Saturday, September 25, 2010

spoilage and manipulation

The yarnharlot just posted a wonderful synopsis of the "you can't spoil a baby by holding him/her" topic. Go read it, then come back. Thanks.

I'd like to jump off from where she left off, and talk about spoiling kids in general, and this horrible idea of "manipulation". It's midnight, so I'm sure this is not going to be as eloquent as I'd like.

I have a 3 year old, and it seems like every moment of every day is spent with my trying to manipulate/cajole/coerce him into doing every single thing that needs doing. "If you put pants on, we can go to the park." "If you hit your brother, you will get a time out." And when I'm not manipulating/cajoling/coercing him, I'm pulling out the "I'm the mommy and I said so" guns. The poor little dear gets so little free will. His life is largely dictated by the big people in his life. I mean, yes, I give him choices wherever I can (the green shirt or the red one?) but not everything is a choice (you may not go to the store naked, you will wear your seat belt). Can you blame a kid for using his most powerful skills (screaming, crying, thrashing about) to try to eek out a bit of control in his life? You might call what I'm doing "action/consequence", but it's the framework of their outbursts, too. Action: give me the thing I want, or Consequence: I'll scream like a banshee in the middle of the store. Except with the toddler set the consequence comes right on top of the demand.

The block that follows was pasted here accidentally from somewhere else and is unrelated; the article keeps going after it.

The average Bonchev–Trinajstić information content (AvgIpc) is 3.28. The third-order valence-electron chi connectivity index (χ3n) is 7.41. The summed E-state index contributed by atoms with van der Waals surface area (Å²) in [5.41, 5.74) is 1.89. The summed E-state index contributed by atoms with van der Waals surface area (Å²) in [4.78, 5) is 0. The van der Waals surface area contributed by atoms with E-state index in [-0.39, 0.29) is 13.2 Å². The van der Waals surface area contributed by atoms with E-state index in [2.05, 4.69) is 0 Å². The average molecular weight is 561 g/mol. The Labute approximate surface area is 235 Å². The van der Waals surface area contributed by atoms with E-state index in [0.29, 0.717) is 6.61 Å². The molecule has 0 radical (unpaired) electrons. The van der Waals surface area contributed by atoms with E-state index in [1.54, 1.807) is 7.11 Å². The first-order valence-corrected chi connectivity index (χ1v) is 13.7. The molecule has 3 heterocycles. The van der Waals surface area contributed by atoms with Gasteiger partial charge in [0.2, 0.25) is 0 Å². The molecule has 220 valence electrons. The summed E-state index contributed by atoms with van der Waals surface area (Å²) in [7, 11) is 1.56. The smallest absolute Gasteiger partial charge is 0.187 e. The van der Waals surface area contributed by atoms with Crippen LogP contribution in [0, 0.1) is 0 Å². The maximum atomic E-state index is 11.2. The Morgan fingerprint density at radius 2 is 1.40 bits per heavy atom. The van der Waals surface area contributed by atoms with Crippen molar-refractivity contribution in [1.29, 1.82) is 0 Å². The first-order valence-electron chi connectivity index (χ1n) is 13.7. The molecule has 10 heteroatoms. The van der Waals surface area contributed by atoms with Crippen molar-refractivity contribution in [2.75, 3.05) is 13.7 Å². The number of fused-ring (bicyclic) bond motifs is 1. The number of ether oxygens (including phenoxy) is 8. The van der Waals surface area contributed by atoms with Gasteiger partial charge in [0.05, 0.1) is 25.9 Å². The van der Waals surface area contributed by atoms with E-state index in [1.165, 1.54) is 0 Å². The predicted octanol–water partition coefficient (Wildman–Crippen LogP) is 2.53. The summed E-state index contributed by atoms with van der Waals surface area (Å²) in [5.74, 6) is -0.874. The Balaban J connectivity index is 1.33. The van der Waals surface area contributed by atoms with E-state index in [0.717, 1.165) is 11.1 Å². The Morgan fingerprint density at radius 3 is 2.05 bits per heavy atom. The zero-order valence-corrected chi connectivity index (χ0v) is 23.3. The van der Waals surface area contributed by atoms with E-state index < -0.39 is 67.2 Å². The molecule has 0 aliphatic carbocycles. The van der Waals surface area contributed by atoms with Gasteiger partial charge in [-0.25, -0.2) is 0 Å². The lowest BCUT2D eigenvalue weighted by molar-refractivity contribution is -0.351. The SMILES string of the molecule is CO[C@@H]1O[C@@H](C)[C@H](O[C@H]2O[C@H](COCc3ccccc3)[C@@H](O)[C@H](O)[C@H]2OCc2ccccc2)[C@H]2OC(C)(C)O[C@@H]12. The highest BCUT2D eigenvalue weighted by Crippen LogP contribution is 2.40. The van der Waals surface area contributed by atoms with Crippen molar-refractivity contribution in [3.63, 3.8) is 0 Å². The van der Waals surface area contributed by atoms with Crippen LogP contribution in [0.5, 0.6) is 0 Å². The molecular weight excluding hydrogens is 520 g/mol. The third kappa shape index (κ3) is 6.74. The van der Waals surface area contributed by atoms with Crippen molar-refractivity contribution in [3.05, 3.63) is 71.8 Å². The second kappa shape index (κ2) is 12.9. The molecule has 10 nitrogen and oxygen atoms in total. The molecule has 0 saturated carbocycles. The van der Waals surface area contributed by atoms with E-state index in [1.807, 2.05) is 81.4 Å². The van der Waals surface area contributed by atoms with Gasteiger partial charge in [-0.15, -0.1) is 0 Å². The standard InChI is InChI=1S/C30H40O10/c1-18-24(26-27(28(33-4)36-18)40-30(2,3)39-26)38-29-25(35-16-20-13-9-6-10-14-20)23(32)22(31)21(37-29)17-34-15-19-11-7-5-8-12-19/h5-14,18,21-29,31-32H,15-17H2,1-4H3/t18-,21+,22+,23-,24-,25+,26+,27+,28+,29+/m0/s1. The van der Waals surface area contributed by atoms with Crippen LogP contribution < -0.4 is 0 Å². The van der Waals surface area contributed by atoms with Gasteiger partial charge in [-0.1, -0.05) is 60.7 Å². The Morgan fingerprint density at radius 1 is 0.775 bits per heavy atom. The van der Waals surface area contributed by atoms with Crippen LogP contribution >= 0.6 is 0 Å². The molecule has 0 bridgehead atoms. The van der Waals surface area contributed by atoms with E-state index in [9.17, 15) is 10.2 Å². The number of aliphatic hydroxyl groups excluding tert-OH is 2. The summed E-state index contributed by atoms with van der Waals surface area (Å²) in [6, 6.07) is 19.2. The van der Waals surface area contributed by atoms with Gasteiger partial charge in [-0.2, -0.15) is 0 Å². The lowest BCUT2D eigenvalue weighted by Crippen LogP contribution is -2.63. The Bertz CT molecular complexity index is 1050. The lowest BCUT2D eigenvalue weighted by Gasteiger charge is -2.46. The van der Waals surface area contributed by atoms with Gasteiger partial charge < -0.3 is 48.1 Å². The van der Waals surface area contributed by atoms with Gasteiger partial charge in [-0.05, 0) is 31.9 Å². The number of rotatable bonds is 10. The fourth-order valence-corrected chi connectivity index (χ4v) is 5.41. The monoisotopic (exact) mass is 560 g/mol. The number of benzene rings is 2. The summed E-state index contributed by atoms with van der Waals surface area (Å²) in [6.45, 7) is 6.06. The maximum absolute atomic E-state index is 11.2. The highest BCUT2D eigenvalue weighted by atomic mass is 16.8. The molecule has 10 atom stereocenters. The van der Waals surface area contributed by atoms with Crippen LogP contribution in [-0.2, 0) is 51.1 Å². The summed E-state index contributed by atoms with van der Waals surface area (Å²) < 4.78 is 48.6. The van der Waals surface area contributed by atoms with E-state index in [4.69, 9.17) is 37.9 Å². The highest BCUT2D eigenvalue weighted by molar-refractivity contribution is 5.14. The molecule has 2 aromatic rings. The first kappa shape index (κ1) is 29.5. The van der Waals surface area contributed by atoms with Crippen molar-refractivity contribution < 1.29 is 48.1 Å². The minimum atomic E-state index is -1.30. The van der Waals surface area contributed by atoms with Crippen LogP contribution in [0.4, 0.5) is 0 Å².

I'm generally of the opinion that adults consider a child's behavior manipulation when it is either a) effective or b) being used to get something the parent really does not want to give. For example, my son "manipulates" us into staying with him while he falls asleep. I'd much rather use the 8-9pm hour to clean up the kitchen and get ready for the next day, but he takes a really long time to fall asleep and he doesn't like to do it alone. He's THREE. He is never left alone for longer than a few minutes during the day - why would he feel comfortable laying in a dark room by himself for an hour?

As adults we use manipulation throughout all of our interactions, but we've developed a lot of finesse. As far as I can imagine, we all honed our skills on our parents. Honestly - refusing to give into manipulation is probably a good thing when the child's best interests are at heart. But doing it to teach them that manipulation won't work is foolish. They're just going to get better and practice more.